Harnessing Gradients – Capturing energy from differences in salinity and temperature

Kinetic energy is not the only source of power that the big blue provides. Variations in temperature and salinity can also be harnessed.

Ocean thermal

Ocean water gets significantly colder as you get deeper, with temperatures varying as much as 50 degrees Celsius over vertical distances as little as 90 meters. Exploiting temperature differences to create electrical power is nothing new (hello, heat pumps), so it shouldn’t be surprising that the first power plant to produce electricity from ocean temperature differences was built almost 100 years ago. However, there are no commercial facilities currently in existence. The first large-scale facility is slated to begin construction in 2025. The main problem with the concept is that, although the energy resource is virtually unlimited, the efficiency of extraction is low.

Salinity gradients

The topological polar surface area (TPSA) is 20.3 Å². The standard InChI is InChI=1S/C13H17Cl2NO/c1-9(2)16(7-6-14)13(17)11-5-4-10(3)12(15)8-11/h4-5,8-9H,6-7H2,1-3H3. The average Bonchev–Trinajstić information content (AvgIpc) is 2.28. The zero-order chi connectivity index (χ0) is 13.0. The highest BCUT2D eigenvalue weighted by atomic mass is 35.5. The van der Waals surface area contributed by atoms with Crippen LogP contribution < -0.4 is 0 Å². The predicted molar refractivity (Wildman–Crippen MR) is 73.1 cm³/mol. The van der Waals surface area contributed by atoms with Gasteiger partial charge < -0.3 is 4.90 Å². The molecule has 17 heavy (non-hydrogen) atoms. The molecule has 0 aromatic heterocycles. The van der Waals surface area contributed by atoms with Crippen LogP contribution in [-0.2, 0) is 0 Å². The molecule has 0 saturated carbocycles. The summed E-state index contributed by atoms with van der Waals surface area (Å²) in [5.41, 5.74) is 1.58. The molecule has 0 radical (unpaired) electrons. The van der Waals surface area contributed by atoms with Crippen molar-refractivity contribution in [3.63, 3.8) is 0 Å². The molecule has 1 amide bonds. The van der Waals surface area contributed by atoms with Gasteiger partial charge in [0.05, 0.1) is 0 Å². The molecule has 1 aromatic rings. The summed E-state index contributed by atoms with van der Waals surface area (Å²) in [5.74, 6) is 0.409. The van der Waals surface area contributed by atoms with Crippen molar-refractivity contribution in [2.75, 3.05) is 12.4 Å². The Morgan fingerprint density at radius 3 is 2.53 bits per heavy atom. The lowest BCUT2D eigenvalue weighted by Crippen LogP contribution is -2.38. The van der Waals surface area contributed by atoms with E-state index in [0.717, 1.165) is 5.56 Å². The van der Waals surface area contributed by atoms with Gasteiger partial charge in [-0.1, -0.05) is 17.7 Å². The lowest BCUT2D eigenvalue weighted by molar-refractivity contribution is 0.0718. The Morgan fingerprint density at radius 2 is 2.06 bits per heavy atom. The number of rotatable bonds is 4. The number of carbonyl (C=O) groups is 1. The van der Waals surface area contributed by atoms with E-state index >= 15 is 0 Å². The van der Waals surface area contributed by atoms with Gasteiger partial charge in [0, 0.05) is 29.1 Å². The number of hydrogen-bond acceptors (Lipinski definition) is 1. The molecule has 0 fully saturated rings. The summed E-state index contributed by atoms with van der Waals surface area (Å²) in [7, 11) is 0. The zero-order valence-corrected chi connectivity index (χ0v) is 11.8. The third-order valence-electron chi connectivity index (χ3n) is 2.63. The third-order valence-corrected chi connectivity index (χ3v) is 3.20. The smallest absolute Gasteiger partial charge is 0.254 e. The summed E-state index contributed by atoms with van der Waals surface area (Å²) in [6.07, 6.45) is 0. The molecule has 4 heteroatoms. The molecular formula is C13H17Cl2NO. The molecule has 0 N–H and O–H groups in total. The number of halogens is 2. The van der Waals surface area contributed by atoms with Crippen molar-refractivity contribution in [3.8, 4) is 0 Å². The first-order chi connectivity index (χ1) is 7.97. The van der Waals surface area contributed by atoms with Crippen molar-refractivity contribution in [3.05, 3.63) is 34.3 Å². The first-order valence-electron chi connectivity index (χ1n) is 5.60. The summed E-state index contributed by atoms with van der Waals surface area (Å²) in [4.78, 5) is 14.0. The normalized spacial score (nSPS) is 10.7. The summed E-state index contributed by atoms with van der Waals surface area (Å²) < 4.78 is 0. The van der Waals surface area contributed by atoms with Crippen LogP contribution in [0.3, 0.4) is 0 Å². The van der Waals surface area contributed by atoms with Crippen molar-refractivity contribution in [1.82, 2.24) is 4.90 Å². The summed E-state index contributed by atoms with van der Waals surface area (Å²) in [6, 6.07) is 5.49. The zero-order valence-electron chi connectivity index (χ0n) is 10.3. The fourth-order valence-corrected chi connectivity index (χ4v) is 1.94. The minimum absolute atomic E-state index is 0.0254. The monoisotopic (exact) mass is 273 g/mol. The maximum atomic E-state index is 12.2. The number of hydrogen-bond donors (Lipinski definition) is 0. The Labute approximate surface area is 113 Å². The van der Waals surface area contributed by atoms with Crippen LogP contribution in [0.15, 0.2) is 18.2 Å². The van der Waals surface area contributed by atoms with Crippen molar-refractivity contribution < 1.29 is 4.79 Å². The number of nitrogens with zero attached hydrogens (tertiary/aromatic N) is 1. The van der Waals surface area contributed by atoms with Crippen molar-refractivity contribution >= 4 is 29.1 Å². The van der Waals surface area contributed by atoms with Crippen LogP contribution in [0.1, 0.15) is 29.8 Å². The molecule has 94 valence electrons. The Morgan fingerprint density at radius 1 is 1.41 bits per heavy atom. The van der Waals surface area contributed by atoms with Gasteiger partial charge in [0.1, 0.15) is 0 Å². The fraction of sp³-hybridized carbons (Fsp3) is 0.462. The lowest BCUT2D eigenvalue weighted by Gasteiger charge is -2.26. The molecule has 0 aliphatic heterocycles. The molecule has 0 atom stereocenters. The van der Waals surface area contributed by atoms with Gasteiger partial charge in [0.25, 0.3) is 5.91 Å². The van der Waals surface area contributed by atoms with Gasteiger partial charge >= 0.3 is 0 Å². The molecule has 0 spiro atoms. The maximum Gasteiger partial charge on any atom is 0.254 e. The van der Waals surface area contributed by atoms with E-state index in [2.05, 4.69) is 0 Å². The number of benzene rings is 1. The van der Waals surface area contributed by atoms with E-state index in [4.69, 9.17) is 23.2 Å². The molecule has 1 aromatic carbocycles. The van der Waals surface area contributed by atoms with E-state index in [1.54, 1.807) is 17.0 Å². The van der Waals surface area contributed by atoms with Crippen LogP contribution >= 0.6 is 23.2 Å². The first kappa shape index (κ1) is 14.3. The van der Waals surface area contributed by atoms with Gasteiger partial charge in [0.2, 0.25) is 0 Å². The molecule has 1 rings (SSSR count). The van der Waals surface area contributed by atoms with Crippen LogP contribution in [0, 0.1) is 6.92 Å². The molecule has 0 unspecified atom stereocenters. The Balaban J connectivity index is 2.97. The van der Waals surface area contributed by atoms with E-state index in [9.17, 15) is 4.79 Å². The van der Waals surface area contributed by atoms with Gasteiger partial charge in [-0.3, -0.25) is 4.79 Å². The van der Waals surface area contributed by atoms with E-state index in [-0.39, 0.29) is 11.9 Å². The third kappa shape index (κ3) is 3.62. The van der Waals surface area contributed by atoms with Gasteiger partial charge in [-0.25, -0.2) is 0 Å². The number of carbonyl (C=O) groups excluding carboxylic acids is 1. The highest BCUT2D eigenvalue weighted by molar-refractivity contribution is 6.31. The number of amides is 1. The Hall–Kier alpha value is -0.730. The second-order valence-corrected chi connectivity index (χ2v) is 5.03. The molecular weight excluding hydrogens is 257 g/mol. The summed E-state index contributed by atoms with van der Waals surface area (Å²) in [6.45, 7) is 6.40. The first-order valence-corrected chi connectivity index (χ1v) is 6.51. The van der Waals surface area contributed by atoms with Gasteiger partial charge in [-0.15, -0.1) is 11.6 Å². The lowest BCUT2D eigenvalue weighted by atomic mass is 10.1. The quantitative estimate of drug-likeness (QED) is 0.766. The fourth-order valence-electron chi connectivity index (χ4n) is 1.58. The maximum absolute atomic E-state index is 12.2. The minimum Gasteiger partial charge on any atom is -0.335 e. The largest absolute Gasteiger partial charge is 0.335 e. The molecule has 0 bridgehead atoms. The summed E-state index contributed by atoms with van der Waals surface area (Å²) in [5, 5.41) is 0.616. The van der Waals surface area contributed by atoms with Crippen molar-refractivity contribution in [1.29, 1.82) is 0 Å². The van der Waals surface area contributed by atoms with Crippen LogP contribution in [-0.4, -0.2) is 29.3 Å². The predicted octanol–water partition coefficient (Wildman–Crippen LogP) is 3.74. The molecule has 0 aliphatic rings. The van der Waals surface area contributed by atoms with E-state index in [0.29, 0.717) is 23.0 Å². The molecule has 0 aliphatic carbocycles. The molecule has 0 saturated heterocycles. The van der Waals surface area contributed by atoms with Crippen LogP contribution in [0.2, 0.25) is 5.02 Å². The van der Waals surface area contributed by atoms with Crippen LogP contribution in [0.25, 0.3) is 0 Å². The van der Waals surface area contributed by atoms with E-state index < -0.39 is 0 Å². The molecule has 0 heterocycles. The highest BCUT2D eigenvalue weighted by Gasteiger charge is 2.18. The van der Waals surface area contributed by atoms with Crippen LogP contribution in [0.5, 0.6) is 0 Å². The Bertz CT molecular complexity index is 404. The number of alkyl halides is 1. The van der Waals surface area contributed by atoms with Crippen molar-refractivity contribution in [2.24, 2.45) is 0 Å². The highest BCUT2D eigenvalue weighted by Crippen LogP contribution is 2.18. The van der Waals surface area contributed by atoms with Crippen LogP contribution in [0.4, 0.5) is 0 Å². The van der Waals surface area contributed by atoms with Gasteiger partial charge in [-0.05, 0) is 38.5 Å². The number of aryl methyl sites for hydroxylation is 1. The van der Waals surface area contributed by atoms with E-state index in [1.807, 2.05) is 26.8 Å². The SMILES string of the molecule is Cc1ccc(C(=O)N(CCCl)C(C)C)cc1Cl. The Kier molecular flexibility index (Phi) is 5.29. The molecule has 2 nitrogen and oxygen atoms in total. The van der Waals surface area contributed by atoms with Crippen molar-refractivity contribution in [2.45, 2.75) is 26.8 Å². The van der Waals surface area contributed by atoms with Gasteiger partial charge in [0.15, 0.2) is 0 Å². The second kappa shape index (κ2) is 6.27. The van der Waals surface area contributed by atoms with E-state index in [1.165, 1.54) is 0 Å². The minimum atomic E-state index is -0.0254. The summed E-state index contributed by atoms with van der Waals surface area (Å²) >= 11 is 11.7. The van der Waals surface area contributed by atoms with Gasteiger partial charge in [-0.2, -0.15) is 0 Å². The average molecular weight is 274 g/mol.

Salinity gradients occur where fresh water and oceans meet. Salt naturally seeks to diffuse itself evenly in water and this can also be harnessed to generate power. The two main variants of salinity power both entail interposing membranes between the fresh water and the salt water, followed by the application of osmosis or electrodialysis technologies. There has been minimal implementation of commercial-scale salinity-gradient power facilities to date. There are currently two commercial facilities in the world: one in the Netherlands that opened in 2014 and which produces 50 kW per hour, and another in Denmark that started operations in 2023 and produces about 100 kW. However, IRENA estimates that there are 1,650 TWh of potential power that could be generated by the technology.